Lisa Montgomery's Final Hours Before The Trump Administration Executed Her

Melissa Jeltsen
·2-min read
An undated photo of Lisa Montgomery prior to her arrest in 2004. Montgomery was the 11th person put to death by the Trump administration in a historically unprecedented execution spree. 
An undated photo of Lisa Montgomery prior to her arrest in 2004. Montgomery was the 11th person put to death by the Trump administration in a historically unprecedented execution spree.

Lisa Montgomery was put to death early Wednesday morning at the federal prison in Terre Haute, Indiana, shortly after the Supreme Court cleared the path for her execution.

Serious doubts about whether Montgomery, who was mentally ill, was competent for execution did not stop the government from killing her.

The 52-year-old, who was convicted of the 2004 murder of a pregnant woman, had been the only woman on death row. For years, she had been housed at a prison in Texas for women with special mental health needs and treated for bipolar disorder and complex PTSD stemming from her abusive childhood.

In the days leading up to her death, her lawyers argued that she was incompetent for execution because she was in a state of psychosis and not meaningfully aware of what was about to happen to her. The Eighth Amendment prohibits executing a prisoner who cannot rationally understand why they are to be executed.

On these grounds, a federal court granted Montgomery a temporary stay less than 24 hours before her execution was scheduled to allow for her mental health to be evaluated, but that hearing never happened. The government appealed the stay and it was overturned by the U.S. Court Of Appeals for the 7th Circuit.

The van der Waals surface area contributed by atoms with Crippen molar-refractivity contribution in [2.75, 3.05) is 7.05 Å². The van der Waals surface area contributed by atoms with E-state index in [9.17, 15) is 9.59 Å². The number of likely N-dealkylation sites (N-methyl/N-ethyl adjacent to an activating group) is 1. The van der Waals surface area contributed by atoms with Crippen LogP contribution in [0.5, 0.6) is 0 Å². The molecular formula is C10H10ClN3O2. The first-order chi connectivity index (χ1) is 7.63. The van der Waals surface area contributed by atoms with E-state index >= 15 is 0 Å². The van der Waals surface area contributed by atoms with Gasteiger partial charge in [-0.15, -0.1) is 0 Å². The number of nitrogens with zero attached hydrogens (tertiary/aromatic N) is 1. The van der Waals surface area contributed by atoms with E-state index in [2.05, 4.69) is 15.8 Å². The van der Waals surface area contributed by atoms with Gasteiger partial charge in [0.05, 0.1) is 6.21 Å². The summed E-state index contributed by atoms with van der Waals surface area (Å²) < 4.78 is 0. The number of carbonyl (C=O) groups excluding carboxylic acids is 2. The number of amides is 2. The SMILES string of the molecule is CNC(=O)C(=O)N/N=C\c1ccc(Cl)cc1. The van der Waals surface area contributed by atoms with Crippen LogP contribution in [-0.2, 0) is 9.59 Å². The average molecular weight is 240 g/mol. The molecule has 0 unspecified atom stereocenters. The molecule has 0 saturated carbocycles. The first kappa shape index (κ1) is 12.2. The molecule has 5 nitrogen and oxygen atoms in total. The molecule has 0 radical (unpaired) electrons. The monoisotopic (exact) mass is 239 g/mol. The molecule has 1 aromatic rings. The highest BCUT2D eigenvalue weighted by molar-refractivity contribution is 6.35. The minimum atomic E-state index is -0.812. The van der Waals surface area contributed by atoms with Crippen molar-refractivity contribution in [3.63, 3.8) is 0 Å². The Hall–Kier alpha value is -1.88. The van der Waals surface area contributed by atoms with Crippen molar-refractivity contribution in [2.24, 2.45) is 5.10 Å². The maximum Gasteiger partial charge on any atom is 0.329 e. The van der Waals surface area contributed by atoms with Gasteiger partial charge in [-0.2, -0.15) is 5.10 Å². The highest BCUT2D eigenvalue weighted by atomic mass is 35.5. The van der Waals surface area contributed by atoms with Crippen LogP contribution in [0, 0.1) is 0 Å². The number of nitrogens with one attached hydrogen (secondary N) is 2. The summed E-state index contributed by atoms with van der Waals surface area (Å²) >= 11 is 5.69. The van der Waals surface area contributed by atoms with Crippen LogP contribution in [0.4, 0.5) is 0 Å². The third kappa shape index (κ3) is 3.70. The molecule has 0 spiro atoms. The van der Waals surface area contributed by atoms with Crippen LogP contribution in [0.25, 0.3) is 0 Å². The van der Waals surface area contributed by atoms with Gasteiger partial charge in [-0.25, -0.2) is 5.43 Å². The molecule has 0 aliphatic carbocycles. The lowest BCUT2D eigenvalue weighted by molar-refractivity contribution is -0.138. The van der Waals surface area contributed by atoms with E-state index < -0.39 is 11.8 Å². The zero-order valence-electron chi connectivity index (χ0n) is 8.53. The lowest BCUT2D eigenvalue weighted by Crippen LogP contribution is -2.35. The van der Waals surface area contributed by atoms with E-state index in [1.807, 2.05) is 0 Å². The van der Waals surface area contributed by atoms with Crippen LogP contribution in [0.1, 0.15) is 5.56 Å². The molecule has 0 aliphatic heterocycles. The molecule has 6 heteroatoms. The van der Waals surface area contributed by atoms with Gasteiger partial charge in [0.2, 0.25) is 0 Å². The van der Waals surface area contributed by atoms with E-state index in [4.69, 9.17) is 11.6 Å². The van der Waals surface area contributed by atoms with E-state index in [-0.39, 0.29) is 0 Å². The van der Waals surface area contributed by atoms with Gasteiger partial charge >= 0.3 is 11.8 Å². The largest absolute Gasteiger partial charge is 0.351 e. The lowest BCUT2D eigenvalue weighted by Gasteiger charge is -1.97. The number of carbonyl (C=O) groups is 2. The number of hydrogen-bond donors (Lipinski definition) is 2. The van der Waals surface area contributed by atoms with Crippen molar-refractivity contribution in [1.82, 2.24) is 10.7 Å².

Montgomery was put to death one week before the inauguration of President-elect Joe Biden, who opposes the federal death penalty and has said he will work to end its use. Two more executions are scheduled for later this week, although a temporary stay is in place for both.

Less than an hour after Montgomery’s execution, at about 2:30 a.m. local time, HuffPost spoke with her lawyers over the phone. After a flurry of last minute legal filings attempting to save her life, they were finally resting in a hotel near the prison. There, they learned that a number of Bureau of Prisons staff who had assisted in Montgomery’s execution were also staying at the same hotel.

Amy Harwell is one of Montgomery’s attorneys, who contracted COVID-19 in November after...

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